Former Superfund trainee honored for mass spec research
By Eddy Ball
Food chemist and toxicologist Nils Schebb, Ph.D., was honored Sept. 18 for research he conducted as an NIEHS-supported postdoc at the University of California (UC), Davis. The award-winning study, “Investigation of human exposure to triclocarban after showering and preliminary evaluation of its biological effects,” was published in 2011 in Environmental Science and Technology.
The section of liquid chromatography mass spectrometry (LC/MS) of the German Society for Mass Spectrometry presented Schebb with the 2012 AB SCIEX LC/MS Award for this work, during its annual workshop at the historic town hall in Wuppertal, Germany. The award included a prize of 3,000 euro, funded by the company AB SCIEX, a major producer of MS systems for a host of applications, including drug discovery, clinical research, food production, and toxicology.
From 2009 to 2011, Schebb was a member of the UC Davis Laboratory of Pesticide Biotechnology, headed by veteran NIEHS grantee Bruce Hammock, Ph.D., prior to forming his own group in the Institute for Food Toxicology and Chemical Analysis at the University of Veterinary Medicine Hannover in Hannover, Germany. Schebb’s award-winning study was one of 15 toxicological and laboratory methods papers he has co-authored on work with the Hammock group.
Improved sensitivity and analytical throughput
To assess human exposure to the persistent and widely used antibacterial soap additive triclocarban (TCC), Schebb and his co-authors developed and validated a sensitive online solid-phase extraction (SPE) LC/MS. Unlike earlier approaches, the new method is capable of rapidly analyzing the compound and its major metabolites in urine and other complex biological samples.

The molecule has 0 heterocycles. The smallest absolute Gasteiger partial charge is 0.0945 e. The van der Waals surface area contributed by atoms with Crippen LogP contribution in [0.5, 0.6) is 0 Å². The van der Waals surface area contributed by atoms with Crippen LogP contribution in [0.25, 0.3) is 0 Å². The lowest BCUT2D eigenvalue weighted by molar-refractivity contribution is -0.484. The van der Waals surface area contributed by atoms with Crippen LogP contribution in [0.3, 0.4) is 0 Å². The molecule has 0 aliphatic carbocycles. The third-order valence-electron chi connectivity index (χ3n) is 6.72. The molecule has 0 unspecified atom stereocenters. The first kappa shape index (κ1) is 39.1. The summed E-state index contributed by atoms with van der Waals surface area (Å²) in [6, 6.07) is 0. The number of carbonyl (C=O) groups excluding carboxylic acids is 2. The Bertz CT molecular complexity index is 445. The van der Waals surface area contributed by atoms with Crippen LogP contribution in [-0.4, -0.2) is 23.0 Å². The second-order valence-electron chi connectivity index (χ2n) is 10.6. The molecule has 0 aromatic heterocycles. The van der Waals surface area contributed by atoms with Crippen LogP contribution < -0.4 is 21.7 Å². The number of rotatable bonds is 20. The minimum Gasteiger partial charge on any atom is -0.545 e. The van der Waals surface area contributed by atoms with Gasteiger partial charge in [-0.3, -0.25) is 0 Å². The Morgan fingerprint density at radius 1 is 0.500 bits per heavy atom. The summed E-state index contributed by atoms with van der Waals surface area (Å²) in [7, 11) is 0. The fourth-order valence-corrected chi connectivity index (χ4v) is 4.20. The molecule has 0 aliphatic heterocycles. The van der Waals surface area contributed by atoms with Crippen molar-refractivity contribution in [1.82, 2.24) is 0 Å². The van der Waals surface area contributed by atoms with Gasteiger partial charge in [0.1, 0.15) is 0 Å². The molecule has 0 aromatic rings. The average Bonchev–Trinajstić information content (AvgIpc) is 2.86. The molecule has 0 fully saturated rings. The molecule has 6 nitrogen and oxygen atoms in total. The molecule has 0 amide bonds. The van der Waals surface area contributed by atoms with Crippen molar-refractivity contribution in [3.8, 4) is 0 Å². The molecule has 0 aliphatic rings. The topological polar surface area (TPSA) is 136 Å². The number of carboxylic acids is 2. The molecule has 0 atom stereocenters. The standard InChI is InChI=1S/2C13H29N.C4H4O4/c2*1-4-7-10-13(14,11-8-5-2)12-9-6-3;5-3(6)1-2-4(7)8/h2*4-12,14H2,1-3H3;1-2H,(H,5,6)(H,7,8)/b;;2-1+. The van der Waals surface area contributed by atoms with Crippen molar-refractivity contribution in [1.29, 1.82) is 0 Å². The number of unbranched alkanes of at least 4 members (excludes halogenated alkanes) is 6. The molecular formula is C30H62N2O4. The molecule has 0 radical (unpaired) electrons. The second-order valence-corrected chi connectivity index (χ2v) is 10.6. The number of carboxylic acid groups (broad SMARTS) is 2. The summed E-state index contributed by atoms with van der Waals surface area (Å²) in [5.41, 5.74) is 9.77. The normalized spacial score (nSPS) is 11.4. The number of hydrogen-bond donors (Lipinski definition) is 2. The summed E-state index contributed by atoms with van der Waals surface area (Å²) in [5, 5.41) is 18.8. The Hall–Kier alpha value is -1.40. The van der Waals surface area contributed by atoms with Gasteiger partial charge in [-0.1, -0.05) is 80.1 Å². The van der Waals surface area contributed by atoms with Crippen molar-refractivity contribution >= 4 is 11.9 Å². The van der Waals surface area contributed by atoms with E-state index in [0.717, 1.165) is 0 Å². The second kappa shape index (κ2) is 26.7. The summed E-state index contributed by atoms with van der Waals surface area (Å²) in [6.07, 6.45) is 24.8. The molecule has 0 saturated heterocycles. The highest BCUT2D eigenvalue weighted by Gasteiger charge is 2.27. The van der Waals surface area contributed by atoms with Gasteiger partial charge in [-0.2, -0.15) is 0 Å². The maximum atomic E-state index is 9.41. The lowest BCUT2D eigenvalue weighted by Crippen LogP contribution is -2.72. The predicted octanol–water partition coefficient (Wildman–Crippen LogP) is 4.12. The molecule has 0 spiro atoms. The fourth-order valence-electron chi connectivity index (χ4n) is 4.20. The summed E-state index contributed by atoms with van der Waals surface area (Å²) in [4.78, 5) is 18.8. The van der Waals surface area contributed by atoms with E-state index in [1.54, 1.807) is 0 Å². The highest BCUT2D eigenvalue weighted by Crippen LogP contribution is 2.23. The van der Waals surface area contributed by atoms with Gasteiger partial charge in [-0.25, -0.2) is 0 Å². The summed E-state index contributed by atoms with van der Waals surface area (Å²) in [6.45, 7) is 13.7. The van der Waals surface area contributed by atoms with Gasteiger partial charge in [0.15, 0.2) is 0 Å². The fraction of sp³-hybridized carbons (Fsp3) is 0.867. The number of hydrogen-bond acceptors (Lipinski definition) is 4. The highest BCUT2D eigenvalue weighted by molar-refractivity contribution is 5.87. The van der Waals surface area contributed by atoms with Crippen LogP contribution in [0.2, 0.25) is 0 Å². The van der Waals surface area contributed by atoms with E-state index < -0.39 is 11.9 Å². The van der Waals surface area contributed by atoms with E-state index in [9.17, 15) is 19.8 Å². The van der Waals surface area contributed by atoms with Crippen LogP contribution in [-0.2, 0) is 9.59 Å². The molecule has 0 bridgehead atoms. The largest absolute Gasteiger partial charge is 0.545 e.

The study referenced recent findings indicating that TCC is persistent in the aquatic environment and has significant off-target biological activity. In order to assess potential biological effects arising from TCC exposure, the researchers screened the compound for effects on human enzymes in vitro.
One result of special interest to the group was evidence that TCC strongly inhibits the enzyme soluble epoxide hydroxylase (sEH), suggesting that exposure could impact human health. Hammock and his group have published a series of studies on the efficacy of sEH suppression in the regulation of blood pressure, inflammation, and pain. A preliminary followup study with rats failed to replicate the in vitro results systemically in vivo, although the team could not rule out local dermal effects that might be significant.
In their experiments, Schebb and his co-authors identified urinary glucuronides as a sensitive marker of TCC, and found sufficient evidence of biological activity to justify follow-up studies. “Long-term exposure studies in humans, that include biomonitoring of TCC in blood, should be carried out to evaluate if exposure after using personal care products, containing up to 1.5 percent TCC, provides a sufficient margin of safety,” they concluded. “With the online-SPE-LC/MS method described herein, we provide an excellent analytical tool to answer these questions.”
Since the publication of the 2011 study, Schebb has been involved in five follow-up studies on TCC, as part of his research on bioactivity and pharmacokinetics of food ingredients and environmental contaminants.
Citation: Schebb, NH, Inceoglu B, Ahn KC, Morisseau C, Gee SJ, Hammock BD. 2011. Investigation of human exposure to triclocarban after showering and preliminary evaluation of its biological effects. Environ Sci Technol 45(7):3109-3115.